India 2001 Travel Diary, Part 3

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© 2001 Giles Orr

Monday 14 May 2001, 0800

The Sea Palace Hotel, Mumbai.

I'm weak and shaky from lack of sleep. But I shaved and I'm reasonably alert.

I think it was Marc Gilbert (one of our fearless leaders) who said that the ride from the airport to the hotel is often the most shocking part for many people. I suppose it was, although it wasn't as bad as I expected. But I'll back up some first.

The flight from Zurich to Mumbai was about eight hours. Everybody, but especially people my height, was happy to find we had several inches more leg room. They fed us once, and I got maybe another hour of sleep. Mostly I watched "What Women Want" and a Hindi movie after it (overblown, violent, musical numbers, everybody dies).

Me, on arrival at the Sea Palace Hotel. More pictures of our arrival are here.

In Mumbai, we stumbled through Immigration and Customs. When I asked Farley (our other leader) about taking pictures, he said they wouldn't like it "because of the Pakistani situation." After about an hour, we finally went outside and started to see what Mumbai is really like. I remember many many people, and many very old all identical tiny honking cabs. Some people from the university here greeted us and escorted us to a bus, where I got a real feel for "Indian time." On the bus (air conditioned!) each of us had to be greeted, have a red dot (smelled nice) put on our foreheads, and have a ... "lai" (for lack of a better term, they have no flowers, but a dry equivalent of a Hawaiian lai) put around our neck.

It was 0200 as we drove through the city. Not much traffic, but incredible squalor and many, many people sleeping on the sidewalk. I guess I was surprised by the numbers, but not once I realized I hadn't pictured the size of Mumbai.

They assigned us our rooms very slowly. Doug (my roommate) said the room was "better than I expected." It doesn't live up to the Super 8 in Milwaukee.


The Sea Palace Hotel.

I should talk about the hotel some. But I should also go to bed soon. And there's so much to write.

Doug and I got up at 0630. Although we went to bed around 0300, I doubt I got more than two hours proper sleep. I thought I was relaxed, but I couldn't get to sleep despite already being sleep-deprived.

Breakfast was American style - toast with jam, fried eggs, cereal - but the milk was hot in a glass for your cereal, a safety precaution left over (and appreciated) from Colonial times. The mini-banana (green) was interesting too.

The morning class, the first one, was mostly speeches and verbal back-patting. Not unjustified! This is a big event. Although it was long, I was wide awake through it - probably because of the large quantity of chai I drank at the pre-speeches reception. After speeches, another reception with even more food. Jai Hind College, which is mostly managing this enterprise is mostly on break - but there were a good number of faculty, mostly women, there.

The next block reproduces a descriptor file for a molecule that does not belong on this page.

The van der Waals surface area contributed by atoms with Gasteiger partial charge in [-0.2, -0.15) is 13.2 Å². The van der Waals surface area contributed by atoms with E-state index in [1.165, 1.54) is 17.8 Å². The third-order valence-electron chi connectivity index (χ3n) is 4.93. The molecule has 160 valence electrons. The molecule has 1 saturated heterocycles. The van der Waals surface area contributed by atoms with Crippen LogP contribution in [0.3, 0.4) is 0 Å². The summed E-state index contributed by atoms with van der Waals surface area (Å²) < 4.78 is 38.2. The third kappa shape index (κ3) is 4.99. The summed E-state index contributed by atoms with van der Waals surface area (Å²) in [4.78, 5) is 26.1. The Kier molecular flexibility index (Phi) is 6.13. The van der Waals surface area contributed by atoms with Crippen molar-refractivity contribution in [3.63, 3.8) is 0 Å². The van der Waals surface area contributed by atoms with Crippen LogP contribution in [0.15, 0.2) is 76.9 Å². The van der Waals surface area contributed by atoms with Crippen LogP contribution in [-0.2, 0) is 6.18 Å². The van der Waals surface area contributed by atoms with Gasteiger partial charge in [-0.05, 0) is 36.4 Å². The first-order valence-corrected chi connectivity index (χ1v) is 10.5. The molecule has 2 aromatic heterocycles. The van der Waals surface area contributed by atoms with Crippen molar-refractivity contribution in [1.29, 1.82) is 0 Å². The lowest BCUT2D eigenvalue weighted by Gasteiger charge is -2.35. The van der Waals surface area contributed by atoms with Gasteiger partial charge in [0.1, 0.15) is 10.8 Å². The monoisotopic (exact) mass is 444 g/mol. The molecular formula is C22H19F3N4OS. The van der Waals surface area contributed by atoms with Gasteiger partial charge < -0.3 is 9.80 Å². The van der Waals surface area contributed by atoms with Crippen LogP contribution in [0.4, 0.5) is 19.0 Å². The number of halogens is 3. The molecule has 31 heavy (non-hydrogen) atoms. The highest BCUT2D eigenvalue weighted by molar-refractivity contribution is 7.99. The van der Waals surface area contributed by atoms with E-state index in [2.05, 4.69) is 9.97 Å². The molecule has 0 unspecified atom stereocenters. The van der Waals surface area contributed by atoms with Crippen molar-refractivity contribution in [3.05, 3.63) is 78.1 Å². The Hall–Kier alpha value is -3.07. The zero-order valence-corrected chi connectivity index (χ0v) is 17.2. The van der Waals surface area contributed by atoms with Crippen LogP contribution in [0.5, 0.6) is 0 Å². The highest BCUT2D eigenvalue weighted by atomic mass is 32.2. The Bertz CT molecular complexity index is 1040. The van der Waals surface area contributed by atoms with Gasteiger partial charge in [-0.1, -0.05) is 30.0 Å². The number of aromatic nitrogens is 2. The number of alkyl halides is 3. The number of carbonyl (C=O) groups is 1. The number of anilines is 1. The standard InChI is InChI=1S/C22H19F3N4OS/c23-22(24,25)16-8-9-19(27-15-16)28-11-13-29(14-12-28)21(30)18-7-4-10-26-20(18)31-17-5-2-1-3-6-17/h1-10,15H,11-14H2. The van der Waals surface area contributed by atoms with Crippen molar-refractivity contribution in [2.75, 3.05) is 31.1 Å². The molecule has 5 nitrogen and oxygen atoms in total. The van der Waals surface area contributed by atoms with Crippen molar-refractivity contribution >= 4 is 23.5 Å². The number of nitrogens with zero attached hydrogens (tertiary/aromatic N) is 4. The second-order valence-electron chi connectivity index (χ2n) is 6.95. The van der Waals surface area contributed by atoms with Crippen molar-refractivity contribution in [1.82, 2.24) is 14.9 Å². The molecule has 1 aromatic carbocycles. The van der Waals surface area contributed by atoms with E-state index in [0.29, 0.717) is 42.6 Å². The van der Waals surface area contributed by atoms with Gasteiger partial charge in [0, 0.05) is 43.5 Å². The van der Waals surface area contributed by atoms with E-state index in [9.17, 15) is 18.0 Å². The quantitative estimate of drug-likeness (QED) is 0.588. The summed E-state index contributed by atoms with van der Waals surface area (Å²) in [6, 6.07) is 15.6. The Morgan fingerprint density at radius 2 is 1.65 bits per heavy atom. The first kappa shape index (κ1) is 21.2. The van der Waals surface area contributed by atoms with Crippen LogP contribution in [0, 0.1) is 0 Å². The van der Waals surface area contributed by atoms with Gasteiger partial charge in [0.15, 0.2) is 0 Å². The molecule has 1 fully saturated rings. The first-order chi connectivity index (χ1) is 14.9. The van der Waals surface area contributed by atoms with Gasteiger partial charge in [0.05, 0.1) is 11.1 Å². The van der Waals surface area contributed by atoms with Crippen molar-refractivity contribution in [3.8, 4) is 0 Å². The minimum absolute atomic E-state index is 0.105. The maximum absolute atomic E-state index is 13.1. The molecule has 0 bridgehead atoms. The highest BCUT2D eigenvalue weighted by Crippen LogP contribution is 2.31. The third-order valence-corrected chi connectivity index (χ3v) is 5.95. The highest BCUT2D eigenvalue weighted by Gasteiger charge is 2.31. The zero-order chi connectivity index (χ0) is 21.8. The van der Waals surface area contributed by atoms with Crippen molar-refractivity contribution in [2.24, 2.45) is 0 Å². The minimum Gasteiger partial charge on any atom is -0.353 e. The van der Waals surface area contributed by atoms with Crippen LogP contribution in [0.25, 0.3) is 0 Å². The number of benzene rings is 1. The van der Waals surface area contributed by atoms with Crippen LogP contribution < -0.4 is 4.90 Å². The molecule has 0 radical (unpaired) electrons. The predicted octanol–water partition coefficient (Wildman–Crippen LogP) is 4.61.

Then we had our first real class. "Mumbai: A Cosmopolitan City." Mostly history, fairly interesting (although the chai was wearing off).

We had a wonderful catered lunch, most of which was Sindhi food. The Tandoori chicken was superb, and visibly undercooked.

The Silver House.

After lunch, I got an hour and a half nap, before an optional walk. Our two destinations were "Silver House (Shop No. 3)" (I have their card) and "Cottage Industries." At the silver shop, I fell in love with a 6" tall beautifully carved Ganesh statue. I incorrectly converted the price to $45, and Marc and Catherine applied peer pressure to make me buy it - "You'll never see another like it!" "You'll regret it forever!" I realized they were right, and would have bought it but the correct conversion was $180. Marc and Catherine immediately backed off. I'm still thinking about it. <sigh>

Cottage Industries is government run. It's more or less a tourist place, but "tourist crap" in India is a totally different ballgame than in Canada or the U.S. Most is wood or metal, and most is handmade. Some of the wood carving is fantastic. I found some thin metal stampings, all around Rs 20-30, ideal to take home to people because (I think, anyway) they're quite pretty and obviously very cheap. I'm planning to go back there.

The Gateway to India. More pictures of it here.

On the way back to the hotel, we were taken by the Gateway to India, a big archway by the sea. Beggars, very small children, pulling at your pants, very persistent, speaking (some) English.

I've shot two and a half rolls of film already (rolls of 24).

I should talk about precautions sometime. Bug repellant, what not to eat and anti-malarial pills.

I was very tense and, well, almost afraid when I arrived. The poverty is amazing and disconcerting and the humidity is quite sticky, but for the most part I really enjoyed my day, and I think I'll sleep better tonight (although perhaps not perfectly).

Dinner was at a local vegetarian restaurant (they had a red Ganesh over the door). Excellent, most excellent food all day.

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by giles